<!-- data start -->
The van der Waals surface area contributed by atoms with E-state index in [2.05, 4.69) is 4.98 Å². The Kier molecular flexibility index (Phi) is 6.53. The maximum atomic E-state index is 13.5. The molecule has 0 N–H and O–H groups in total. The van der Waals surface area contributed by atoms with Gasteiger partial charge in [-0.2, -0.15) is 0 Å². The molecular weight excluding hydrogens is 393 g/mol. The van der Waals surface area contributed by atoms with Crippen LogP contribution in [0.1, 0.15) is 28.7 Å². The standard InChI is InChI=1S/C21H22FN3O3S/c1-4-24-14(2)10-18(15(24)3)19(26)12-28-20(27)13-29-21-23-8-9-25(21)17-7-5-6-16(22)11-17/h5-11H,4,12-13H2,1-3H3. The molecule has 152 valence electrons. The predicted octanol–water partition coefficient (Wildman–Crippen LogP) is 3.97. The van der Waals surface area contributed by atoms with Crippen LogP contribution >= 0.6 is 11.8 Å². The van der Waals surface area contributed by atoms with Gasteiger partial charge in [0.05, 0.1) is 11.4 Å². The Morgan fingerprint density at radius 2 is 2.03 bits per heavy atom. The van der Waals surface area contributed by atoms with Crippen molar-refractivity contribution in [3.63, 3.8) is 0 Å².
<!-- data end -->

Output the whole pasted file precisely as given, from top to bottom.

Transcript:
The van der Waals surface area contributed by atoms with E-state index in [2.05, 4.69) is 4.98 Å². The Kier molecular flexibility index (Phi) is 6.53. The maximum atomic E-state index is 13.5. The molecule has 0 N–H and O–H groups in total. The van der Waals surface area contributed by atoms with Gasteiger partial charge in [-0.2, -0.15) is 0 Å². The molecular weight excluding hydrogens is 393 g/mol. The van der Waals surface area contributed by atoms with Crippen LogP contribution in [0.1, 0.15) is 28.7 Å². The standard InChI is InChI=1S/C21H22FN3O3S/c1-4-24-14(2)10-18(15(24)3)19(26)12-28-20(27)13-29-21-23-8-9-25(21)17-7-5-6-16(22)11-17/h5-11H,4,12-13H2,1-3H3. The molecule has 152 valence electrons. The predicted octanol–water partition coefficient (Wildman–Crippen LogP) is 3.97. The van der Waals surface area contributed by atoms with Crippen LogP contribution >= 0.6 is 11.8 Å². The van der Waals surface area contributed by atoms with Gasteiger partial charge in [0.05, 0.1) is 11.4 Å². The Morgan fingerprint density at radius 2 is 2.03 bits per heavy atom. The van der Waals surface area contributed by atoms with Crippen molar-refractivity contribution in [3.63, 3.8) is 0 Å².